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"The Last Million: Europe's Displaced Persons from World War to Cold War"

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Aired on September, September 24th.

Our guest is David Nasaw, the bestselling author and noted historian who, until last year, served as the Arthur M. Schlesinger, Jr. Professor of History at the CUNY Graduate Center. He joins us to discuss his new book, "The Last Million: Europe's Displaced Persons from World War to Cold War." It offers a far-reaching history of the one million refugees left behind in Germany after WWII, a disparate group that Nasaw refers to as "the last million." As explained in this careful documentation of postwar displacement and statelessness, the fate of "the last million" has been largely unknown, or hidden, until now. Indeed, by 1952, these people were widely scattered around the world. But how and why did this diaspora come about, and how did this diaspora affect the Cold War? As per a starred review of this book in Library Journal: "Nasaw does a masterful job of bringing to light the lasting individual and global consequences of policies and attitudes surrounding 'the last million'.... A thought-provoking, highly recommended perspective on a complex and largely overlooked people and period of modern history."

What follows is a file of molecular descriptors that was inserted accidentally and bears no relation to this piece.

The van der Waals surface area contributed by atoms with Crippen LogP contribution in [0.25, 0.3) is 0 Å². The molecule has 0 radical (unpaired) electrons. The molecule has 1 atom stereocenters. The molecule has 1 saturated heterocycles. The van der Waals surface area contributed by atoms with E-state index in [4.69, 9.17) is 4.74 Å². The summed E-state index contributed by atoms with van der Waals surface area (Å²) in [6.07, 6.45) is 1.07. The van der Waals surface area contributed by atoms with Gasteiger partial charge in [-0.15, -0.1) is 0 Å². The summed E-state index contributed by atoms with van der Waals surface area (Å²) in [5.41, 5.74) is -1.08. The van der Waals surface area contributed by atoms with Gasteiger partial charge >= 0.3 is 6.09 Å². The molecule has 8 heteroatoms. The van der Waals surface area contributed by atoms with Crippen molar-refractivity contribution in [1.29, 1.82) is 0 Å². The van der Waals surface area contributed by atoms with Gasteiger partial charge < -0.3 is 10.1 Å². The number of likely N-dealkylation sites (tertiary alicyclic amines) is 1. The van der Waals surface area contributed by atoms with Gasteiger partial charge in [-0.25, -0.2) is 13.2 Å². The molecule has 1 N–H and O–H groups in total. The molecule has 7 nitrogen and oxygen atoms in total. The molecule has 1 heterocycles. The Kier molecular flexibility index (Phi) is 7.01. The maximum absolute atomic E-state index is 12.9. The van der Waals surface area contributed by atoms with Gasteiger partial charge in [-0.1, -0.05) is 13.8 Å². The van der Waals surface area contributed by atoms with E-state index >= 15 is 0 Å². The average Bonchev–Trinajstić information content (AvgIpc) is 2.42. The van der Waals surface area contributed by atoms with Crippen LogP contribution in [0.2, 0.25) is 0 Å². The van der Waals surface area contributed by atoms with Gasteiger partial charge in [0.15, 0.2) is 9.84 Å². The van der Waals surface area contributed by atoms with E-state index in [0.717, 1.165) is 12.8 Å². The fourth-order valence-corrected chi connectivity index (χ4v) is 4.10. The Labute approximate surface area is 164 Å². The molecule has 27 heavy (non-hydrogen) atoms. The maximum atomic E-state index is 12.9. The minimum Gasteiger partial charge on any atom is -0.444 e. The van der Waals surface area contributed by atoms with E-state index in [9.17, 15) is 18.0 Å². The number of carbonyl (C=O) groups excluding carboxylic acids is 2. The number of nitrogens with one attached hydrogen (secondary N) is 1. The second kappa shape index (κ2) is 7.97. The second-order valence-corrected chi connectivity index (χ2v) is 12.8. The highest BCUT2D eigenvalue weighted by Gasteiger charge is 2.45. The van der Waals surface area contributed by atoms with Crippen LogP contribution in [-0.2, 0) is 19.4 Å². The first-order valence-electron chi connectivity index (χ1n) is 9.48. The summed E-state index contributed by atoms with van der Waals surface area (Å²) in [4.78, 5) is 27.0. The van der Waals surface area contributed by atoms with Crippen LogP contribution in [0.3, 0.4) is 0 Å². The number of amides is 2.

Rich Fisher passed through KWGS about thirty years ago, and just never left. Today, he is the general manager of Public Radio Tulsa, and the host of KWGS’s public affairs program, StudioTulsa, which celebrated its twentieth anniversary in August 2012 . As host of StudioTulsa, Rich has conducted roughly four thousand long-form interviews with local, national, and international figures in the arts, humanities, sciences, and government. Very few interviews have gone smoothly. Despite this, he has been honored for his work by several organizations including the Governor's Arts Award for Media by the State Arts Council, a Harwelden Award from the Arts & Humanities Council of Tulsa, and was named one of the “99 Great Things About Oklahoma” in 2000 by Oklahoma Today magazine.
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